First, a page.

Faithful readers of this blog will note that it has often been top-heavy with complaints about the incompetence, insensitivity, and inefficiency of different hospitals, doctors, and medical practices. I am very happy to report that my experience Wednesday was exemplary in every way.
I am home right now, typing at the living room table while watching the snow fall and accumulate outside. Like most other snowy days, the world seems to have turned down its volume today. I haven’t had any fresh air since I came home from the hospital, so I’d love to step outside, but I’m scared to death of falling.
Grant Hospital gave us the word: Be at surgical check-in at 12:20, and plan to be on the table at 2:20. We made all the plans, and then the hospital called and changed it to report at 2:20, surgery at 4:30. So, we changed our ride on Project Mainstream and where Susie would spend the day. Then I get another call–my surgeon had a cancellation, so be there at 12:20.
We arrived a little early at the hospital, but that was no problem. Soon I was in a curtained cubicle and out of my "civilian" clothes and in the paper-thin, all-revealing hospital gown. I was allowed to keep my glasses, since I’d be filling out paperwork, but I had to take off my wedding ring, watch, and necklace. A very cheerful nurse came in and injected a blood thinner in my thigh. (The needle was thinner than a pencil lead or an insulin syringe needle, and stung a little, but she applied Lidocaine first.) I almost didn’t realize what was happening when she put the IV in the top of my right hand, she was that efficient and that painless.
The anesthesiologist and the surgeon came by and paid their respects, and they were able to put me at (relative) ease. They answered my questions, and prepared me further. (The surgeon initialed my stomach and marked where the gallbladder was. I guess that beats going into surgery and hearing the surgeon say, "I can’t remember–Is the appendix on the left or the right?")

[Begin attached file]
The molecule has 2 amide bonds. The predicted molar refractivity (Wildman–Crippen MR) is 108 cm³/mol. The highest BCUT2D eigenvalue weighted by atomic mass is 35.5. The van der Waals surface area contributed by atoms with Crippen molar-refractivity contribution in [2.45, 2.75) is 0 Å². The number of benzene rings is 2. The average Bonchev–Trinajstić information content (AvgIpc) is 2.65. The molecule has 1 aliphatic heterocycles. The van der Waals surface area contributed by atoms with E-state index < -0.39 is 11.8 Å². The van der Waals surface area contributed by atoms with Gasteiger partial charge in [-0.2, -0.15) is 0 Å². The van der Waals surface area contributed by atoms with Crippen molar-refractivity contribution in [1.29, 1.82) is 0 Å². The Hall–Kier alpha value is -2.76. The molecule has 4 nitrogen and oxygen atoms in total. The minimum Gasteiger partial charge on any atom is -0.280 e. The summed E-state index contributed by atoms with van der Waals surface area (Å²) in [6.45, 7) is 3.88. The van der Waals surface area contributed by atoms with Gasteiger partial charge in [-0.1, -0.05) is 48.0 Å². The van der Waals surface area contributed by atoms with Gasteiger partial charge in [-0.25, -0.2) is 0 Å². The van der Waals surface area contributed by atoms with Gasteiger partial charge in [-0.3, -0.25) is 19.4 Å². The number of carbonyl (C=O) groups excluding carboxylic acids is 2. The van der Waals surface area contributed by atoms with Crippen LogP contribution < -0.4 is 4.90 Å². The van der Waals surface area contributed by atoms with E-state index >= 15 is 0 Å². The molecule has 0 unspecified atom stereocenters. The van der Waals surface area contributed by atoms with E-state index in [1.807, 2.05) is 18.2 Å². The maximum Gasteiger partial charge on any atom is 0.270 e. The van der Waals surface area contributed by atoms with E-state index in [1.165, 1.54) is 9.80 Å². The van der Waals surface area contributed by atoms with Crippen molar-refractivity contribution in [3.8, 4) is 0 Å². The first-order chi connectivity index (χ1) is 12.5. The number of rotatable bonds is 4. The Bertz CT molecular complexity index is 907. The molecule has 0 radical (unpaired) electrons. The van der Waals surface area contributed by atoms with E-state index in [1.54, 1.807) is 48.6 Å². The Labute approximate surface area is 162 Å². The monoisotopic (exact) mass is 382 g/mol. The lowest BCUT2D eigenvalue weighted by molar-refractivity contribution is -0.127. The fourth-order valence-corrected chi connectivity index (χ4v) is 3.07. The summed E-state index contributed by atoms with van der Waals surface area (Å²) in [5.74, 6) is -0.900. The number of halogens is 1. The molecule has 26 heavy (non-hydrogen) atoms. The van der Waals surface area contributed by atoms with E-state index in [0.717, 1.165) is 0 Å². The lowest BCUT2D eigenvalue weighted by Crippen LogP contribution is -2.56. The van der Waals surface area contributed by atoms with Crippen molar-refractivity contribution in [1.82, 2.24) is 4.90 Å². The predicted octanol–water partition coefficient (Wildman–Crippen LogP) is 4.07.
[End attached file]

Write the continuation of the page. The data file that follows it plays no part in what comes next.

Steph sat there in the cubicle, amused and a bit baffled by the turn of events. She was totally floored when the surgeon’s assistant came in to speak to me, and I saw his nametag, and realized I had been in middle school with his older brother. Surgery went by the wayside for a few minutes as we exchanged "Hey, how’s…?" and "Didn’t you used to live near…?"
Steph was quite pleased (as I was) when the cubicle clock read 2:20 and they moved my gurney out into the hall toward the elevator. Steph headed to the waiting room, and I was lying on my back while the two nurses began rolling me down the hall. (They made some pretty tight turns on the corner–I wish I had been strapped down.)
We went up one level, and then I was in the O.R., which was as cold as a meat locker. (That may have been because I was lying there naked except for a very thin surgical gown.) The room was also a lot smaller than I expected. The big digital clock on the wall read 2:29 p.m. when I rolled off the gurney and onto the operating table.
Based on movies and TV, I expected the last thing I’d remember would be the mask coming down over my face. That wasn’t the case Wednesday. I got on the table and tried to make myself comfortable.
Then I remember asking a nurse, "We still in the O.R.?" She laughed and said, "No. You’re in Recovery. It’s all over!" It was a little after 4:30, and I did not feel hungover or groggy, and the room was not spinning. I had difficulty speaking, but other than that, I felt quite alert.